the code phase error rm is unambiguously tracking by identifying the mode nm relative to the low-grade gradient unimodal envelope, and
the code phase error rm is accurately tracked by generating the code phase error rm from the identified mode nm having a steep gradient.
10. The system of claim 6 wherein the envelope is an m-code envelope defined by the modal peaks of the m-code autocorrelation function, the tracking system comprises,
an m-code envelope detector for determining the m-code envelope from early and late versions of the m-code quadrature correlations respectively using early and later version of the m-code replicas,
an m-code envelope tracking-filter for receiving the m-code quadrature correlations and the m-code envelope and the mode nm, the m-code envelope-tracking filter for providing an m-code error covariance pme and an envelope covariance pv and an m-code envelope range error rv and the local m-code range error state estimate rme,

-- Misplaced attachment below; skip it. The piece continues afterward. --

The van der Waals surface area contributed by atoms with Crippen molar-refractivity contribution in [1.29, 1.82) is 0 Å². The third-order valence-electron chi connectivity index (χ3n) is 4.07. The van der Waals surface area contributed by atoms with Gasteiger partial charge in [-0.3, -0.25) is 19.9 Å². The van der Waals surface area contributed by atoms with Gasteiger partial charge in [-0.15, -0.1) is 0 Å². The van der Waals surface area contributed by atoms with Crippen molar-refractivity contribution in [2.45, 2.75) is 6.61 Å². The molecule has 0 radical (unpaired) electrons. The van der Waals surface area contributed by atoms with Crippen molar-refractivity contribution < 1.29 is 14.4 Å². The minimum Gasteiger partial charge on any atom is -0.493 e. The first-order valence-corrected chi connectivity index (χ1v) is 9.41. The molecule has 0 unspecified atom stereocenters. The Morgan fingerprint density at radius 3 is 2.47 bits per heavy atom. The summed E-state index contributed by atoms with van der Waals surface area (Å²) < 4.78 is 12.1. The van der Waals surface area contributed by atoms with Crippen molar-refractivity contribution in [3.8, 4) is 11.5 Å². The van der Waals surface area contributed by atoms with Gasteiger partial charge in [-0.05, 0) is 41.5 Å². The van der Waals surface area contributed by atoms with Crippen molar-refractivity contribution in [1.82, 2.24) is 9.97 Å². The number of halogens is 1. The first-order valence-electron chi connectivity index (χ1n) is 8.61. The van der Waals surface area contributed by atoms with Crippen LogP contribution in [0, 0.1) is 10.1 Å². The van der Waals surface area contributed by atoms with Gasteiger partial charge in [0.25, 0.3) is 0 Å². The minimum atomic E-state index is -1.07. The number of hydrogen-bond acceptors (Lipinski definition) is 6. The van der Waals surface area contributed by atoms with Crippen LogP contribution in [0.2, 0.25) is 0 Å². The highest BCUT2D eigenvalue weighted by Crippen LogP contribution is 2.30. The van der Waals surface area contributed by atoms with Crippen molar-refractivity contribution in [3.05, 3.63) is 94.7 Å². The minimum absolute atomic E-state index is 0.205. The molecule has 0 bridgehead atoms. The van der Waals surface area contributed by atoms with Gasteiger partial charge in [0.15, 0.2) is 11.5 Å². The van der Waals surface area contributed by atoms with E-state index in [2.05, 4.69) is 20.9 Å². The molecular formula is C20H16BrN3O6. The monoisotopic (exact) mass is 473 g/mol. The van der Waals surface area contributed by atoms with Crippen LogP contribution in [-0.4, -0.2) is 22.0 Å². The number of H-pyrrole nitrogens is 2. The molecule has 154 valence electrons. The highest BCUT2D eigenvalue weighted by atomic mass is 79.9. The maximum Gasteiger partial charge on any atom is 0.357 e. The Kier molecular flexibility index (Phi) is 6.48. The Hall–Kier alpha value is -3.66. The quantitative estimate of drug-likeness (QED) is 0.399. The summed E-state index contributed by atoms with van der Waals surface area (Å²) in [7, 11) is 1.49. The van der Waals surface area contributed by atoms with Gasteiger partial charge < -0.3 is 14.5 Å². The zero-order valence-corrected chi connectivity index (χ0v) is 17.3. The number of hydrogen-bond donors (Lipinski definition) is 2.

a mode identifier for receiving the m-code error covariance pme and the envelope covariance pv and the m-code envelope range error rv and the m-code local range error rme, the mode identifier generating the mode nm, and
a phase error calculator for receiving the mode value nm and the local m-code range error rme and for providing the code phase error rm.
11. The system of claim 10 wherein,
the m-code envelope detector receives a first set of the quadrature components comprising Ivee, Qvee, Ivel, Qvel, Ivpe, Qvpe, Ivpl, and Qvpl quadrature components and provides m-code envelope detector outputs ye and yp and y1 communicated to the m-code envelope-tracking filter, the detector outputs ye and yp and y1 defining the m-code envelope.
12. The system of claim 10 wherein the m-code envelope tracking filter comprises,
a measurement residual generator for receiving the m-code quadrature correlations and the m-code envelope and the mode nm and propagated states for providing a measurement residual ρv,
a state estimator for receiving the mode nm and the propagated states and an envelope state covariance Pv and the measurement residual ρv for providing a state estimate xv,
a state propagator for receiving the state estimate xv and for providing the propagated states, and
a state error covariance estimator for receiving the mode nm and the propagated states for providing the m-code error covariance pme, the envelope covariance pv and the envelope state covariance Pv.